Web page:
Let’s take a moment to look at a different sort of March madness — the sort featuring state-level politicians who butt into personal decisions about sexual and reproductive health.
Kentucky: Bill to Interfere With Patient Access Advances
Following a lightning-fast January move to enact a 20-week abortion ban in the state — advanced as “emergency” legislation, in order to allow it to take immediate effect — reproductive health opponents in the state legislature moved to limit patient access even more with a measure meant to effectively block patients from the care they rely on at Planned Parenthood health centers. The proposal would set up a tiered system for the nation’s family planning program, with Planned Parenthood at the back of the line to receive grants — effectively ensuring Planned Parenthood would not receive any benefit.
Having won Senate approval in late February, the bill awaits consideration by the full Kentucky House. Women’s health supporter State Senator Denise Harper-Angel of Louisville called into question her State Senate’s priorities: “With all the issues facing Kentucky,” she said, “I don’t understand why we spend our time just taking away services for the women of Kentucky.”
Credit: Gage Skidmore, Flickr
Kentucky Governor Matt Bevin: not a doctor, but he plays one in the governor’s office.
Utah & Indiana: Lawmakers Attempt to Put Words in Doctors’ Mouths
Venturing into the realm of alternative facts, members of Utah’s House of Representatives voted in late February to force doctors to offer a misleading, unscientific state-mandated script to patients seeking safe, legal medication abortion.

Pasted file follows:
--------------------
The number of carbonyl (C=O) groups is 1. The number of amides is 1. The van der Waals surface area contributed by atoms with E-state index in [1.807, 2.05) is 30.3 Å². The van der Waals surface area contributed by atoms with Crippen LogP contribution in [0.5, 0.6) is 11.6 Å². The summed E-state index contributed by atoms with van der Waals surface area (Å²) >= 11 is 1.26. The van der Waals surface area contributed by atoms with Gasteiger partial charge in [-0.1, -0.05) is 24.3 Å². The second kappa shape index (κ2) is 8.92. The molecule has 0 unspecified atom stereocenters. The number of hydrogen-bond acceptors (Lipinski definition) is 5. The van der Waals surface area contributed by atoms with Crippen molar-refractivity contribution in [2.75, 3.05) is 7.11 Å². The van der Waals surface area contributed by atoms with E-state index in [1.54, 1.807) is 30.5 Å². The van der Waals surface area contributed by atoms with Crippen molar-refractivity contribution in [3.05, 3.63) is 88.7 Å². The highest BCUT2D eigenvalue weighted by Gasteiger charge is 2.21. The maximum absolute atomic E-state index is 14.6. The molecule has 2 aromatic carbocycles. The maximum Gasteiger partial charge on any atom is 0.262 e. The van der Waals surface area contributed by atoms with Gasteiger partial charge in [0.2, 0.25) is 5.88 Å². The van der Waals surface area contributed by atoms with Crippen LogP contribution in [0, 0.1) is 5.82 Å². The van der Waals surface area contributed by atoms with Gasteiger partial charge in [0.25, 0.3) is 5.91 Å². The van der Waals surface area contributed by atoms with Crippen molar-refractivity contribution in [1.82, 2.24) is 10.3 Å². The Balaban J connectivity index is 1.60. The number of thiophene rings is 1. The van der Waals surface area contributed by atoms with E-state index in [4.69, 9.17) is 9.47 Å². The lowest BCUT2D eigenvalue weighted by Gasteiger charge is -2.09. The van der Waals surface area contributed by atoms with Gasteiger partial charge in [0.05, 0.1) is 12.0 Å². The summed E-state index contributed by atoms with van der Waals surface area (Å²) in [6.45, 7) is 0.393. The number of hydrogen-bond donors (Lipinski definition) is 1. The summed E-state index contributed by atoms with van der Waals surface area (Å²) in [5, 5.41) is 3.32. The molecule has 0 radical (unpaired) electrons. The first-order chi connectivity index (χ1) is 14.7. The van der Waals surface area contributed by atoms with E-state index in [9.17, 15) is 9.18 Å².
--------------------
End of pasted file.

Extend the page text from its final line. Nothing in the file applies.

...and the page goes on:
The specific variety of hocus-pocus in this bill is the notion that a medication abortion “may be reversed.” The claim has been emphatically dismissed by experts — the American College of Obstetricians and Gynecologists said it’s “not supported by the body of scientific evidence.”
Proposals to force doctors to make such claims have nonetheless emerged in several states — including Indiana, where members of the House of Representatives recently passed a measure similar to Utah’s dubious bill.
(Medication abortion, widely available in the United States for over a decade, gives patients a safe and effective means of ending early-stage pregnancies. For patients eight weeks pregnant or fewer, research shows that medication abortion works 98% of the time.)
Dr. Jessica Shepherd of the University of Illinois College of Medicine at Chicago told Self magazine that misleading guidance such as what Utah and Indiana proposed “doesn’t benefit the provider or the patient.”
For his part, however, Utah bill co-sponsor Rep. Keven Collins summed up the merit of his medical opinion with this remark to the Deseret News: “We're not doctors.”
Image source: Giphy
These are also not doctors.
Arkansas: Lawmakers Vote for Targeted Regulations on Abortion Providers
In the latest salvo from Arkansas politicians against access to safe, legal abortion, state senators voted to authorize regulations that would single out health centers where abortions are performed. In a 28-to-5 vote on Feb. 27, senators moved to require annual inspections, to conducted without prior notice, of health centers that perform abortions — inspections that would include review of informed consent signatures, parental consent signatures, and medical records.
The bill, HB 1428, is the latest in the surge of targeted restrictions on abortion providers (also called TRAP laws) in states across the country since 2010.
Image source: Lucasfilm, via Giphy
We know, Admiral Ackbar; we know.
Despite how gynoticians often describe them, TRAP bills have nothing to do with women’s health and everything to do with extremists’ ongoing campaign to outlaw abortion. Abortion is a demonstrably safe procedure, with 99% of women experiencing no significant complications. Imposing medically unnecessary restrictions does nothing to help women— which is why doctors and medical experts oppose TRAP laws.
Arkansas Governor Asa Hutchinson signed HB 1428 into law on March 7.